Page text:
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Thursday, 28 May 1942

Sir FREDERICK STEWART (Parramatta) (5:52 AM) . - The explanation of the Prime Minister (Mr. Curtin) only increases the mystery. He indicated that the Government's purpose was to give to the States a static amount.

Mr Curtin - No; the amount is fixed on a static basis.

Sir FREDERICK STEWART - And he stated that, but for this legislation, it would be competent for the States to use their taxing powers to a greater degree than they used them during the two years which have been taken as a basis for the calculation of their compensation. Surely the purpose of the bill is to prevent the States from making calls upon the national fund other than for essential purposes. It is desirable that the States be assured of a static income so long as their reasonable and justifiable obligations remain static. We have no objection to that; and the proposed new clause does not attack that principle. However, it is not difficult to conceive that the States obligations in respect of services, other than social services-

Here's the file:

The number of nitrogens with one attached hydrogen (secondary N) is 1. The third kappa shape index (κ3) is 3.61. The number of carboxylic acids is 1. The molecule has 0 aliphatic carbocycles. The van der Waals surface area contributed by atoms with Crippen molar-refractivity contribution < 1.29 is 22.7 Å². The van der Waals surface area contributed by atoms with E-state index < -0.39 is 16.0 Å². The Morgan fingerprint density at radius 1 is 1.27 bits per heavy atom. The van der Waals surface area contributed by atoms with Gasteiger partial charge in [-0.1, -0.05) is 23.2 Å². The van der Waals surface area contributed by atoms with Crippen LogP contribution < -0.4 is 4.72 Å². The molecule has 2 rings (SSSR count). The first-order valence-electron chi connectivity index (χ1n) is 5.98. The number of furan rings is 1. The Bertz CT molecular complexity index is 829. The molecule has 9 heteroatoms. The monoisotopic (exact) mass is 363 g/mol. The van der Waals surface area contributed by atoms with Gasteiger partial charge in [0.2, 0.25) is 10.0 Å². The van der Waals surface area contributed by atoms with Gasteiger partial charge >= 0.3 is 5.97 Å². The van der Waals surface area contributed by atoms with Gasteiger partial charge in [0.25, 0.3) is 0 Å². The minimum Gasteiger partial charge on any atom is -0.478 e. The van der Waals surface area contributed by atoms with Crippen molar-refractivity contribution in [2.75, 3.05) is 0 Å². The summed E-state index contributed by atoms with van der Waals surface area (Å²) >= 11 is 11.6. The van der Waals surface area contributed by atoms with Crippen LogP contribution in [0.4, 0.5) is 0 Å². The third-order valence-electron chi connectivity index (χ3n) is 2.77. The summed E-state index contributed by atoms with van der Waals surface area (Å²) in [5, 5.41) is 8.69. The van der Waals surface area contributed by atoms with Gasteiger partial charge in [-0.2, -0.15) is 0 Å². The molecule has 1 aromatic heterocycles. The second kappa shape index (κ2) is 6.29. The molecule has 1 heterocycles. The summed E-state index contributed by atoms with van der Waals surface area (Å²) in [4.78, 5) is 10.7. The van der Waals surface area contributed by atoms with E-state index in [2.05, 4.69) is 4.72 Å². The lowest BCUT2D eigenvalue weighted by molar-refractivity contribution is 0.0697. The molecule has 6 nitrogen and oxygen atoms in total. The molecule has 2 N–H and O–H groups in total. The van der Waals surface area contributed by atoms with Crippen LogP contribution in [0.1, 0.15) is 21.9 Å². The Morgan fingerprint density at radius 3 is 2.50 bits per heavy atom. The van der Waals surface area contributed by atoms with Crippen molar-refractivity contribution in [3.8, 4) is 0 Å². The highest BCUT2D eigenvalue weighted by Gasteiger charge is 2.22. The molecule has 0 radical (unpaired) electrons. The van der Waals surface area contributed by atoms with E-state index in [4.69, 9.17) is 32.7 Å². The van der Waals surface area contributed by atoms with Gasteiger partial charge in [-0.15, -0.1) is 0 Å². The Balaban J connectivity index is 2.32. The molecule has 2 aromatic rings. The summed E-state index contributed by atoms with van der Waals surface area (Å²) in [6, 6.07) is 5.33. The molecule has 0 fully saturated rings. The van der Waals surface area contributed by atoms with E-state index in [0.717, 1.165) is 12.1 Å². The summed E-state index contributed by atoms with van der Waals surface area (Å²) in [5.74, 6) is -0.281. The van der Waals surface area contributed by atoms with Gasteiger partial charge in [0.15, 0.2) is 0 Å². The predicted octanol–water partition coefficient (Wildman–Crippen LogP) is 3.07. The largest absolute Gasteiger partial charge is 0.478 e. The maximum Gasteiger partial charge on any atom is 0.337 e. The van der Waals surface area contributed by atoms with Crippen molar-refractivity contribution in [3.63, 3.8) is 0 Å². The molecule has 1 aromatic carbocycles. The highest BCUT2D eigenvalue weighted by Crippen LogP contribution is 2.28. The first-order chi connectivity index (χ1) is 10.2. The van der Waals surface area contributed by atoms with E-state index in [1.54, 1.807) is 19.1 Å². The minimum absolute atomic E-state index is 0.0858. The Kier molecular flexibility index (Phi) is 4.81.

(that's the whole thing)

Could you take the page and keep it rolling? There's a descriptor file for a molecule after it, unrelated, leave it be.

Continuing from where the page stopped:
Mr Chifley - What services has the honorable member in mind ?

Sir FREDERICK STEWART - The revenues of State railway services, in the immediate future, will be millions greater than they were during the two years taken as a basis for the calculation of compensation, and the revenues of the railways are drawn largely from Commonwealth sources. I repeat that, quite apart from social services - although I am not excluding them - it is not inconceivable that the requirements of the States will alter. Surely, the basic principle of this measure is to bring into the Commonwealth Treasury all revenue over and above the minimum requirements of the States. That is implicit in the proposed new clause moved by the Leader of the Opposition.

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